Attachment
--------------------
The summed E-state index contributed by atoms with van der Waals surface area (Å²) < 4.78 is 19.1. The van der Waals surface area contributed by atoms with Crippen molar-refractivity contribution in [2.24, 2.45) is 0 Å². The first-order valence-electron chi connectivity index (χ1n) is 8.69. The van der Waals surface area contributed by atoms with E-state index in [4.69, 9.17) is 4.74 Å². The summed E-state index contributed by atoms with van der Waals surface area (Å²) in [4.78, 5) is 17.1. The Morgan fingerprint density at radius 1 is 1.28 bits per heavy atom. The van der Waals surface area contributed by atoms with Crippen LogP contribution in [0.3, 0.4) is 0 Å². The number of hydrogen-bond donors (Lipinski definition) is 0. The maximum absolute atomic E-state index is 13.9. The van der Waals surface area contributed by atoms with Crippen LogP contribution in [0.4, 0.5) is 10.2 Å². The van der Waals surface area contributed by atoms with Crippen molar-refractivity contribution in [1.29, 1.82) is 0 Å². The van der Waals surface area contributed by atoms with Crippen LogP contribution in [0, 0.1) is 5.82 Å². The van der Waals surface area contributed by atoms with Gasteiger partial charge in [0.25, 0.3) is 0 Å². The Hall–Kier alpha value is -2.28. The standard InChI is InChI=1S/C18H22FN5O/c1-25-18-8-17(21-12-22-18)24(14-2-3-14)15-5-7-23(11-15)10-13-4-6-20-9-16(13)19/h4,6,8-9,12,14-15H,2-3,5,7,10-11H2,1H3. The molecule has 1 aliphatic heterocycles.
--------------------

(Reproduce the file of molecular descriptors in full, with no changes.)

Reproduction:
The summed E-state index contributed by atoms with van der Waals surface area (Å²) < 4.78 is 19.1. The van der Waals surface area contributed by atoms with Crippen molar-refractivity contribution in [2.24, 2.45) is 0 Å². The first-order valence-electron chi connectivity index (χ1n) is 8.69. The van der Waals surface area contributed by atoms with E-state index in [4.69, 9.17) is 4.74 Å². The summed E-state index contributed by atoms with van der Waals surface area (Å²) in [4.78, 5) is 17.1. The Morgan fingerprint density at radius 1 is 1.28 bits per heavy atom. The van der Waals surface area contributed by atoms with Crippen LogP contribution in [0.3, 0.4) is 0 Å². The number of hydrogen-bond donors (Lipinski definition) is 0. The maximum absolute atomic E-state index is 13.9. The van der Waals surface area contributed by atoms with Crippen LogP contribution in [0.4, 0.5) is 10.2 Å². The van der Waals surface area contributed by atoms with Crippen molar-refractivity contribution in [1.29, 1.82) is 0 Å². The van der Waals surface area contributed by atoms with Crippen LogP contribution in [0, 0.1) is 5.82 Å². The van der Waals surface area contributed by atoms with Gasteiger partial charge in [0.25, 0.3) is 0 Å². The Hall–Kier alpha value is -2.28. The standard InChI is InChI=1S/C18H22FN5O/c1-25-18-8-17(21-12-22-18)24(14-2-3-14)15-5-7-23(11-15)10-13-4-6-20-9-16(13)19/h4,6,8-9,12,14-15H,2-3,5,7,10-11H2,1H3. The molecule has 1 aliphatic heterocycles.